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Gifted Education News

Giftedness and Identification

Have friends ever questioned how they can get their child into a school's Gifted Education program? After all, their child is a bright, straight A student. Maybe your child is an A student, or maybe not; yet your child was admitted.

Why is that?

In the state of Colorado, students must have three indicators in at least two separate categories in their strength area to be identified as gifted in that area. Categories are:

  1. achievement,
  2. intellectual ability,
  3. behavior, and special talent and/or performance.

Learn more here.

However, what many people don't realize, including some Gifted Education parents, is that giftedness spans far beyond classroom walls. Gifted children's behavior differs from their peers. Gifted children tend to demonstrate asynchronous development.

Gifted children exhibit traits such as the extreme need to:

  1. Learn at a much faster pace.
  2. Process material to a much greater depth.
  3. Show incredible intensity in energy, imagination, intellectual prowess, sensitivity, and emotion which are not typical in the general population.

Your child's experience in the world is very different than that of his or her bright peers. You may or may not have the vocabulary for your child's traits and intensities. But, when introduced to other GT parents, the parallels of the roller coaster ride that is parenting a gifted child are undeniable.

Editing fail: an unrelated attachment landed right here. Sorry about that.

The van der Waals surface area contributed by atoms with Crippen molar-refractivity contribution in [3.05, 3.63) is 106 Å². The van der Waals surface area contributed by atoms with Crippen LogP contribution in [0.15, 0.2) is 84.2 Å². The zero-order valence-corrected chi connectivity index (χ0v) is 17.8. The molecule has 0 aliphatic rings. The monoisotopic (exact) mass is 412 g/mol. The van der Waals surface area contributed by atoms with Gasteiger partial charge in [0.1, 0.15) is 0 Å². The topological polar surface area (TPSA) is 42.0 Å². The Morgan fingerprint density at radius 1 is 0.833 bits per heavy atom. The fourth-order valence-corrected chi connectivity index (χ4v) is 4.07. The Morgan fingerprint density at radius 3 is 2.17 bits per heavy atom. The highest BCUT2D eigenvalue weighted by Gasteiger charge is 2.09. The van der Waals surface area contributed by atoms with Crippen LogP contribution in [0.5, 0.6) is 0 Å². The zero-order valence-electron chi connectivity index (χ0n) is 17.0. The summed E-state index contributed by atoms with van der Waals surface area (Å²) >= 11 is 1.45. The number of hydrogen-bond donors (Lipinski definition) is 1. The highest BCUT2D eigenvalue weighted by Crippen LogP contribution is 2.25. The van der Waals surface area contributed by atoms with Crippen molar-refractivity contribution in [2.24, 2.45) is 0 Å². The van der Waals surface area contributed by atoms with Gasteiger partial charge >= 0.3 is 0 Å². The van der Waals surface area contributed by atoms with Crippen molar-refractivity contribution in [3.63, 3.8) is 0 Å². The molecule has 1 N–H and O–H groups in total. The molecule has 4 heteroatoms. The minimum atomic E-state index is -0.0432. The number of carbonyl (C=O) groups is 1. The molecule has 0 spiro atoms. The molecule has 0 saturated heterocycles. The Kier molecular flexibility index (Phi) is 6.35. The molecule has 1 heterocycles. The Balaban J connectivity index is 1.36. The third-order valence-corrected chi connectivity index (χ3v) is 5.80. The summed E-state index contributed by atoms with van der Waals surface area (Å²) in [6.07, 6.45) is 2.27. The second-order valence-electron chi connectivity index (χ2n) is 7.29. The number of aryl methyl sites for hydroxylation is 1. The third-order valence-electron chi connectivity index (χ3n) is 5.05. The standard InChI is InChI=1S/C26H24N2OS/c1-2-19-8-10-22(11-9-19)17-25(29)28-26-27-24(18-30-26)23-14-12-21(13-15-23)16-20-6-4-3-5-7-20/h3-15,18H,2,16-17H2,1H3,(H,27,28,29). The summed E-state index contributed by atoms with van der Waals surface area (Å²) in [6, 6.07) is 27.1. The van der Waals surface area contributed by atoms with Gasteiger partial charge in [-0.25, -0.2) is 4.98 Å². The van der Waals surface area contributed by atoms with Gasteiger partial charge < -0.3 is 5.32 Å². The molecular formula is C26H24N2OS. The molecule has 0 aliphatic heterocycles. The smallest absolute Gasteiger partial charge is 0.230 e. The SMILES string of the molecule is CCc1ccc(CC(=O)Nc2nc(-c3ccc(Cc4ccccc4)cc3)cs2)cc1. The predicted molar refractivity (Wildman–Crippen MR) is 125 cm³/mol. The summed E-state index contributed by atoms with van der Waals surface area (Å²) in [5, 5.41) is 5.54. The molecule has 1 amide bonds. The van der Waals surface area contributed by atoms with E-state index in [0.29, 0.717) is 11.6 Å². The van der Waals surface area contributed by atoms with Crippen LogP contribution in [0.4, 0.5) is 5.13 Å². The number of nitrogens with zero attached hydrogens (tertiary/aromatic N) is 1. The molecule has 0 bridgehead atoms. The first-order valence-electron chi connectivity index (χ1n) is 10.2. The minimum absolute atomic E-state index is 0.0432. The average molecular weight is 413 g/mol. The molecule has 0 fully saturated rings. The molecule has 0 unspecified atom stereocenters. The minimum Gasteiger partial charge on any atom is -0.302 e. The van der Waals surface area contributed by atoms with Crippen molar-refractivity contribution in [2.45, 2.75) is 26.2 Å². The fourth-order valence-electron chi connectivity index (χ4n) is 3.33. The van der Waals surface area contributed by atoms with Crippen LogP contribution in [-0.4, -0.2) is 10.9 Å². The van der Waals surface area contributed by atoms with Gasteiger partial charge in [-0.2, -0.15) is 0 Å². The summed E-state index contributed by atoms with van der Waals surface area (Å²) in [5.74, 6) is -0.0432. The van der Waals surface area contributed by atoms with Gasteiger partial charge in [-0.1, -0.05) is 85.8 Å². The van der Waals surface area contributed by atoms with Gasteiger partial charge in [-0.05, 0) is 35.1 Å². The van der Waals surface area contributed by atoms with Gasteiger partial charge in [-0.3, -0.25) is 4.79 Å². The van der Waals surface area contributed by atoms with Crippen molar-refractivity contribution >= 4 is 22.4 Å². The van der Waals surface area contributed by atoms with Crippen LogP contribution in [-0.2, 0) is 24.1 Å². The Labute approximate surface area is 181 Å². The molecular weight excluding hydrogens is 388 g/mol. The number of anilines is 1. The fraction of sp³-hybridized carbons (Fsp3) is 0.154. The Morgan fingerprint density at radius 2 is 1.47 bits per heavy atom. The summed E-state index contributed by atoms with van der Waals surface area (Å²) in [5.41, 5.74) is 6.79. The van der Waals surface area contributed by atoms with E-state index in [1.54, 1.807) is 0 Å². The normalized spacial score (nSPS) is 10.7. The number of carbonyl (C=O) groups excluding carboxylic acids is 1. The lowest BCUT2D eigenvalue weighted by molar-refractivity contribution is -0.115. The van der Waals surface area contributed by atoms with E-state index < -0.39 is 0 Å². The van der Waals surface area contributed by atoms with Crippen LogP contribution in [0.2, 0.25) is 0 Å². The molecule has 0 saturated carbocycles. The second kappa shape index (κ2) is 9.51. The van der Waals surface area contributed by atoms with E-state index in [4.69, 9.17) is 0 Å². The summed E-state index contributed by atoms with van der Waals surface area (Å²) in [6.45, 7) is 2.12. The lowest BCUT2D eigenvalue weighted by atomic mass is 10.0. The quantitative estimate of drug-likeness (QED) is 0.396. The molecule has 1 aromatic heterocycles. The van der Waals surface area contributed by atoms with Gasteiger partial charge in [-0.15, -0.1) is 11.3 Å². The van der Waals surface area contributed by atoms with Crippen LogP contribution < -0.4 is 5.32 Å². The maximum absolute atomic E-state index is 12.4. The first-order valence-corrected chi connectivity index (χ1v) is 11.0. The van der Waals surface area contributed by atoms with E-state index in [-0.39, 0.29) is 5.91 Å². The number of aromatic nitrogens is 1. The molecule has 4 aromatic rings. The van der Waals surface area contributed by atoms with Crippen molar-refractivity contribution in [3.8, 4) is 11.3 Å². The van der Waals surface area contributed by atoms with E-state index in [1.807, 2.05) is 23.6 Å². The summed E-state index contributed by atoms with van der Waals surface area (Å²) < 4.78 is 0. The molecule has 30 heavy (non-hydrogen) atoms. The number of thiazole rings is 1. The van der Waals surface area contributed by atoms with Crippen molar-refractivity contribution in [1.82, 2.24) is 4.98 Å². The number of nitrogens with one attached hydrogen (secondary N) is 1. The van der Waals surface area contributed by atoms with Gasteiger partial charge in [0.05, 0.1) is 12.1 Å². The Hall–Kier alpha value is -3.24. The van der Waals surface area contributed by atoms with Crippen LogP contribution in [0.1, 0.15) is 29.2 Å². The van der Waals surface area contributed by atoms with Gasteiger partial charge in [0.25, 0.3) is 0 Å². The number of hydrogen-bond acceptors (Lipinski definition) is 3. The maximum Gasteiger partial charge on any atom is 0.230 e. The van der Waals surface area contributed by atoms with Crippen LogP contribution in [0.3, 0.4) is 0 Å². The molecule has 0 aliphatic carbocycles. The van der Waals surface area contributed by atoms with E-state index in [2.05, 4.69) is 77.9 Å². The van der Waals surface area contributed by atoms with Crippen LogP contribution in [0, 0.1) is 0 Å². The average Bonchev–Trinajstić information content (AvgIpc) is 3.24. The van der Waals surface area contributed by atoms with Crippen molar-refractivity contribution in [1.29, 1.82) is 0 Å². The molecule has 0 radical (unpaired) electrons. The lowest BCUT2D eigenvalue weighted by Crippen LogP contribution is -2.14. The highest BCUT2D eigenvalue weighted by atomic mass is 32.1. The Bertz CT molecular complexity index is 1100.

Often, gifted kids' expectations are wrapped inside an intricate web of thoughts and feelings that revolve around one central question: "Am I good enough for the adults in my life?"

Recognize any these traits in yourself? Let's not forget that you brought these quirky, wonderful people into this world. What's that old saying about apples falling from trees? Gifted Adults: Self-administered questionnaire


A child with ADD/ADHD might be hyperactive, inattentive, and/or impulsive. Clinicians have always understood hyperactivity and impulsivity. The understanding of inattention, though, has shifted from primarily "the inability to stay on task" to a broader concept called executive function disorder (EFD), which involves a pattern of chronic difficulties in executing daily tasks. More



Doble excepcionalidad y abogacía

Los estudiantes dotados y talentosos también pueden tener otras excepcionalidades. En esta sesión compartiremos lo que es la doble-excepcionalidad y como puede afectar a nuestros niños académicamente y socioemocionalmente. Este entendimiento los ayudara a abogar por los derechos de sus hijos.

1 de mayo de 2024 - 6:30 PM to 7:30 PM

Enlace de presentación:

Presentado por el Departamento de Educación de Colorado Región Centro Norte de Educación para Dotados

Asincronía y sobre excitabilidades - Seminario web grabado

Gifted Child Burnout

Speaker: Brian Housand

April 16, 2024 - 6-7 pm 

English/Español Flyer

Presentation Link

CAGT's Family Institute 2024

The Colorado Association for Gifted and Talented is thrilled to announce the return of CAGT's Family Institute! This event is for parents, guardians, grandparents and any adult caregiver who plays an integral role in raising their gifted children.

The first event is co-hosted by affiliates, Boulder Valley Gifted & Talented (BVGT) and Adams 12 GT Parent Group (A12GTPG) and is featuring keynote speaker Emily Kircher-Morris. Emily's presentation, "The Parenting Handbook", will provide parents and caregivers with neurodiversity-affirming strategies to nurture their gifted children to become independent, confident, successful young adults. You won't want to miss what she has to say!

Date: Monday, May 6th 
Time: 5:00 to 6:30pm
Location: Legacy High School in Broomfield, CO. 
Presenter: Emily Kircher-Morris
Topic: The Parenting Handbook
Registration fee is $15 for CAGT/Affiliate members and $20 for non-members 

Registration Link: